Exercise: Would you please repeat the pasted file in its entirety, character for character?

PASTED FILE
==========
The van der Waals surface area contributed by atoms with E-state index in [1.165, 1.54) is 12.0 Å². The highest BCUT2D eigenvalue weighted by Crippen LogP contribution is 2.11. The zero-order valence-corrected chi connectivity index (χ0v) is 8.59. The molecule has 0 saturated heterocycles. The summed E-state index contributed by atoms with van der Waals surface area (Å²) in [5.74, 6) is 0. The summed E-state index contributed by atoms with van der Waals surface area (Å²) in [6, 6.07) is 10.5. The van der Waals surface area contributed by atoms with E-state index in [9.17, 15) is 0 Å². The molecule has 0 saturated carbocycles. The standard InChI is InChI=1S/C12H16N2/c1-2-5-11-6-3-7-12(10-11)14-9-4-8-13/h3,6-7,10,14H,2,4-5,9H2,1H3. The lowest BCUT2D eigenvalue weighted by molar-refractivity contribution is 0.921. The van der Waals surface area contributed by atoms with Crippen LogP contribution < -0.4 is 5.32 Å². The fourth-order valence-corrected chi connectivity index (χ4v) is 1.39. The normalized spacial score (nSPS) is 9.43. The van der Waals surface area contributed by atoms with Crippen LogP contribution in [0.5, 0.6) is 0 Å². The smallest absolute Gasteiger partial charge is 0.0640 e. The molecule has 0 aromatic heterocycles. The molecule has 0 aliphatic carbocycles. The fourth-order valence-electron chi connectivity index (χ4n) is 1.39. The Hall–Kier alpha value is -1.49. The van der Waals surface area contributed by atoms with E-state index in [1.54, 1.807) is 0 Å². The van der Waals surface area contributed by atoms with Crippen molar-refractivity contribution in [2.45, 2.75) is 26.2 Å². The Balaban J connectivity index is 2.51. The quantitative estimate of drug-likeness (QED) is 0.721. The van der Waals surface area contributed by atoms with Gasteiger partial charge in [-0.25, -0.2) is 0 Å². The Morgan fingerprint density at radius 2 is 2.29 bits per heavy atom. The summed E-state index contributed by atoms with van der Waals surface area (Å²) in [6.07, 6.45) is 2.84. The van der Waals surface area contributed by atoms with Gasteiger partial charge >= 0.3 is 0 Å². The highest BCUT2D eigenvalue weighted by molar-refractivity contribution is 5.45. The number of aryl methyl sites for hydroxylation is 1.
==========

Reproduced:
The van der Waals surface area contributed by atoms with E-state index in [1.165, 1.54) is 12.0 Å². The highest BCUT2D eigenvalue weighted by Crippen LogP contribution is 2.11. The zero-order valence-corrected chi connectivity index (χ0v) is 8.59. The molecule has 0 saturated heterocycles. The summed E-state index contributed by atoms with van der Waals surface area (Å²) in [5.74, 6) is 0. The summed E-state index contributed by atoms with van der Waals surface area (Å²) in [6, 6.07) is 10.5. The van der Waals surface area contributed by atoms with E-state index in [9.17, 15) is 0 Å². The molecule has 0 saturated carbocycles. The standard InChI is InChI=1S/C12H16N2/c1-2-5-11-6-3-7-12(10-11)14-9-4-8-13/h3,6-7,10,14H,2,4-5,9H2,1H3. The lowest BCUT2D eigenvalue weighted by molar-refractivity contribution is 0.921. The van der Waals surface area contributed by atoms with Crippen LogP contribution < -0.4 is 5.32 Å². The fourth-order valence-corrected chi connectivity index (χ4v) is 1.39. The normalized spacial score (nSPS) is 9.43. The van der Waals surface area contributed by atoms with Crippen LogP contribution in [0.5, 0.6) is 0 Å². The smallest absolute Gasteiger partial charge is 0.0640 e. The molecule has 0 aromatic heterocycles. The molecule has 0 aliphatic carbocycles. The fourth-order valence-electron chi connectivity index (χ4n) is 1.39. The Hall–Kier alpha value is -1.49. The van der Waals surface area contributed by atoms with E-state index in [1.54, 1.807) is 0 Å². The van der Waals surface area contributed by atoms with Crippen molar-refractivity contribution in [2.45, 2.75) is 26.2 Å². The Balaban J connectivity index is 2.51. The quantitative estimate of drug-likeness (QED) is 0.721. The van der Waals surface area contributed by atoms with Gasteiger partial charge in [-0.25, -0.2) is 0 Å². The Morgan fingerprint density at radius 2 is 2.29 bits per heavy atom. The summed E-state index contributed by atoms with van der Waals surface area (Å²) in [6.07, 6.45) is 2.84. The van der Waals surface area contributed by atoms with Gasteiger partial charge >= 0.3 is 0 Å². The highest BCUT2D eigenvalue weighted by molar-refractivity contribution is 5.45. The number of aryl methyl sites for hydroxylation is 1.